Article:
It’s been three weeks since I last posted an update about the orchid that won’t die. Amazingly, this poor little orchid is still hanging in there! I took a few pics this morning so that I could share them here:
The leaves look slightly more wrinkled than before, but overall it’s basically in the same place it was three weeks ago. Except for its stub of a stem, which has turned brown and looks a little rotten:
At least the stem isn’t molding like it had started to when I was trying to sphag-n-bag. Currently I have this orchid in a kind of modified sphag-n-bag setup with a plastic baggie tented over it. I tore the baggie down the side and made sort of a teepee to allow air flow:
What am I doing to keep this orchid “alive”? Each morning, I check the moisture level of the sphagnum moss in the pot and if it feels dry, I mist it, taking care not to get water in the plant’s crown. The last thing I want right now is crown rot. I also lightly mist the inside of the baggie to help increase the humidity around the plant. Even with no roots and that rotting stem nubbin, this system seems to allow the plant take in enough water to maintain its current state.
I just can’t believe this orchid hasn’t died yet. The orchid’s health clearly hasn’t improved and it has no signs of putting out new roots, but somehow I still have hope. More updates to come…
Alright, my poor Doritaenopsis is hanging on for dear life. Since my last update, my Superthrive arrived in the mail so I soaked the plant in a mixture of that and warm water for an hour, then put it back into its ziploc baggie with damp sphagnum moss.
A few days later, the stem started to mold. Shocker. Moist environment + organic material = fungus.
Oddly, the one-and-a-half remaining leaves haven’t deteriorated in awhile, so I feel like there is still a glimmer of hope for this thing. It’s actually become a little bit hilarious that I haven’t unceremoniously chucked this plant in the garbage. I mean, look at it, it literally has ZERO root growth and hardly any stem left:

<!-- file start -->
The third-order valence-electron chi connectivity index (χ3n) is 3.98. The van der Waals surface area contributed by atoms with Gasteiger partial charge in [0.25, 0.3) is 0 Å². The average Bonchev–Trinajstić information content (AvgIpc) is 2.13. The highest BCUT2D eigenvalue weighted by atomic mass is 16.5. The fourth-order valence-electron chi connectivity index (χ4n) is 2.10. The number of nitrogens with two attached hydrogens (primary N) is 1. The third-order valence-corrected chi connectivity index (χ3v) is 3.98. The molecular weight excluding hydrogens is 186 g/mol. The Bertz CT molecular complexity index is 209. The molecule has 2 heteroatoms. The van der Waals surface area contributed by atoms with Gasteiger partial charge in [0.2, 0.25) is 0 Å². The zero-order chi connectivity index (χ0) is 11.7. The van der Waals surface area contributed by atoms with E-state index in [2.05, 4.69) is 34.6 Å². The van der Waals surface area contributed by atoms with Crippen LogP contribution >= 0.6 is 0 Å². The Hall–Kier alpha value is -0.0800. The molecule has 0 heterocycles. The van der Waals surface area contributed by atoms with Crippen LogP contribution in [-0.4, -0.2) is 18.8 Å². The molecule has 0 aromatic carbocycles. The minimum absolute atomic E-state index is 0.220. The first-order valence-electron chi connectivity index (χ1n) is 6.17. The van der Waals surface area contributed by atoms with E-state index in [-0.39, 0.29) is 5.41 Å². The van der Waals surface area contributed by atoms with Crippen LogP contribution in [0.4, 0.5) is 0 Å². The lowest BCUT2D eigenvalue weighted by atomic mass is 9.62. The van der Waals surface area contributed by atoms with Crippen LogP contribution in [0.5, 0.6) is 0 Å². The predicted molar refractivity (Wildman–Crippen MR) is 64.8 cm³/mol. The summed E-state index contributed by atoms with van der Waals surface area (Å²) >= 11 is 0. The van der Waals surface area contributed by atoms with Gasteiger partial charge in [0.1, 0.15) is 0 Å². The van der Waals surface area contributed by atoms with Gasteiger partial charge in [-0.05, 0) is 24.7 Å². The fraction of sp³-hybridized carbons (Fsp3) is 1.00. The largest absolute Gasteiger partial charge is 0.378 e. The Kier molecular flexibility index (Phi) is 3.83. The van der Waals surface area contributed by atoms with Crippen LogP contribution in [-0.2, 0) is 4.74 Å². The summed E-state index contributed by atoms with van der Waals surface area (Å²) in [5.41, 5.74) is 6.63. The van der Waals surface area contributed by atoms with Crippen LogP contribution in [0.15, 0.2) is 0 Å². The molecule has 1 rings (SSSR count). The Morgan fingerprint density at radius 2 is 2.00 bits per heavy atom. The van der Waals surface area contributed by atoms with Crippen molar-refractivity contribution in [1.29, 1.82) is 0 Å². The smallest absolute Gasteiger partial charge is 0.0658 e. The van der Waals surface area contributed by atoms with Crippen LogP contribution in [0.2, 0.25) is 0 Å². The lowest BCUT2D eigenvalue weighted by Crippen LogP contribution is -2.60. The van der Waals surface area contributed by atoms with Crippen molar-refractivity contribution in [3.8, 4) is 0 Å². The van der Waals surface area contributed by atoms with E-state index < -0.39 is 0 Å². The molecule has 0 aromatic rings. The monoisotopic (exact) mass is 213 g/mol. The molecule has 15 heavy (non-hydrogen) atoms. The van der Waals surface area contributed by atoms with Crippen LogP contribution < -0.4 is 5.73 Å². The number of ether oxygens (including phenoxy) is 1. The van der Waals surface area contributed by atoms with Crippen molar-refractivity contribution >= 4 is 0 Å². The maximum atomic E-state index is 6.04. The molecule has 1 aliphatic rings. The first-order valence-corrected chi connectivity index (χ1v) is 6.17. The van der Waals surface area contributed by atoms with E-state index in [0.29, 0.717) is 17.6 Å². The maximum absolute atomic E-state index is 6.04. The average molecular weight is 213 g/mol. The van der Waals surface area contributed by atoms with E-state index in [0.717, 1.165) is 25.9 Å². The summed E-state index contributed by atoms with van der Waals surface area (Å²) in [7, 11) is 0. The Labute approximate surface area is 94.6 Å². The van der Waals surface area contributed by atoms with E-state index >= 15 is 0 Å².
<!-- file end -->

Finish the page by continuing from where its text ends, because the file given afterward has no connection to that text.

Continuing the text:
After discovering the mold, I took the plant out of its fungus-inducing environment and scraped off the moldy bits. I’m giving it another hour-long soak in Superthrive right now and will then put it back into the baggie with sphag like before. This time though, I’m not going to seal the bag all the way, which will hopefully discourage mold growth. For this reason, First Ray’s recommends dipping a sphag-n-bag plant in a disinfectant before bagging, but I don’t have any disinfectant so we’re gonna go with allowing some air flow instead.
Each time I do something else to try and save this pathetic-looking plant I think, “Seriously?” but then I think “Well, maybe this will actually work! It’d be the most amazing orchid rescue ever!” Although the poor orchid is probably screaming “Enough!” I think I will only give up when either a) it gets too moldy or b) its leaves shrivel and die. If this plant actually starts to grow roots I might have to throw a party. 🙂
Since I posted about my dying orchid three days ago, it has gone downhill even more. After removing the dead leaves and rotten roots the other day, I was left with two big leaves, one small leaf, and a tiny stump of a root which looked like it was already beginning to rot.